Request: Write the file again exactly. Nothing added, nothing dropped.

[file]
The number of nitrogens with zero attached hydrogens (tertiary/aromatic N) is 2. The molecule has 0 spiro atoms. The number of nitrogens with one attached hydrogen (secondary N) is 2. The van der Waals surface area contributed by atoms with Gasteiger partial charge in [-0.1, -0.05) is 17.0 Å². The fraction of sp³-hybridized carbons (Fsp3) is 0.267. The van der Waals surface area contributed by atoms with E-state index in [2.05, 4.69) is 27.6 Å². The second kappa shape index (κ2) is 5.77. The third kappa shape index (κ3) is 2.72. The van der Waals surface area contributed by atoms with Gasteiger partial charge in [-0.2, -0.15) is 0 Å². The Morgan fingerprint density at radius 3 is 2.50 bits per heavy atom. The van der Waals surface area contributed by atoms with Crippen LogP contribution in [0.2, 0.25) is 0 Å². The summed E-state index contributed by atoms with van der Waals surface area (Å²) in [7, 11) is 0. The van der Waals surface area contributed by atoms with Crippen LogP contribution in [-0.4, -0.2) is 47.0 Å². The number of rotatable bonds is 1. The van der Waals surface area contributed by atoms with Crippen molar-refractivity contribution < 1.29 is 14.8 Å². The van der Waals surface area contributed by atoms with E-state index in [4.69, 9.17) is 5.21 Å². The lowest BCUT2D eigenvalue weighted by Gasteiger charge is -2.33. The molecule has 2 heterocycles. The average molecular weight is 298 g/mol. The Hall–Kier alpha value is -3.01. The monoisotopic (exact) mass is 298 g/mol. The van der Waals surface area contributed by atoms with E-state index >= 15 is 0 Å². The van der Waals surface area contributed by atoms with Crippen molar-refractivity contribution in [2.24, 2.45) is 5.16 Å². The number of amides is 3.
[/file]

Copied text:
The number of nitrogens with zero attached hydrogens (tertiary/aromatic N) is 2. The molecule has 0 spiro atoms. The number of nitrogens with one attached hydrogen (secondary N) is 2. The van der Waals surface area contributed by atoms with Gasteiger partial charge in [-0.1, -0.05) is 17.0 Å². The fraction of sp³-hybridized carbons (Fsp3) is 0.267. The van der Waals surface area contributed by atoms with E-state index in [2.05, 4.69) is 27.6 Å². The second kappa shape index (κ2) is 5.77. The third kappa shape index (κ3) is 2.72. The van der Waals surface area contributed by atoms with Gasteiger partial charge in [-0.2, -0.15) is 0 Å². The Morgan fingerprint density at radius 3 is 2.50 bits per heavy atom. The van der Waals surface area contributed by atoms with Crippen LogP contribution in [0.2, 0.25) is 0 Å². The summed E-state index contributed by atoms with van der Waals surface area (Å²) in [7, 11) is 0. The van der Waals surface area contributed by atoms with Crippen LogP contribution in [-0.4, -0.2) is 47.0 Å². The number of rotatable bonds is 1. The van der Waals surface area contributed by atoms with Crippen molar-refractivity contribution < 1.29 is 14.8 Å². The van der Waals surface area contributed by atoms with E-state index in [4.69, 9.17) is 5.21 Å². The lowest BCUT2D eigenvalue weighted by Gasteiger charge is -2.33. The molecule has 2 heterocycles. The average molecular weight is 298 g/mol. The Hall–Kier alpha value is -3.01. The monoisotopic (exact) mass is 298 g/mol. The van der Waals surface area contributed by atoms with E-state index >= 15 is 0 Å². The van der Waals surface area contributed by atoms with Crippen molar-refractivity contribution in [2.24, 2.45) is 5.16 Å². The number of amides is 3.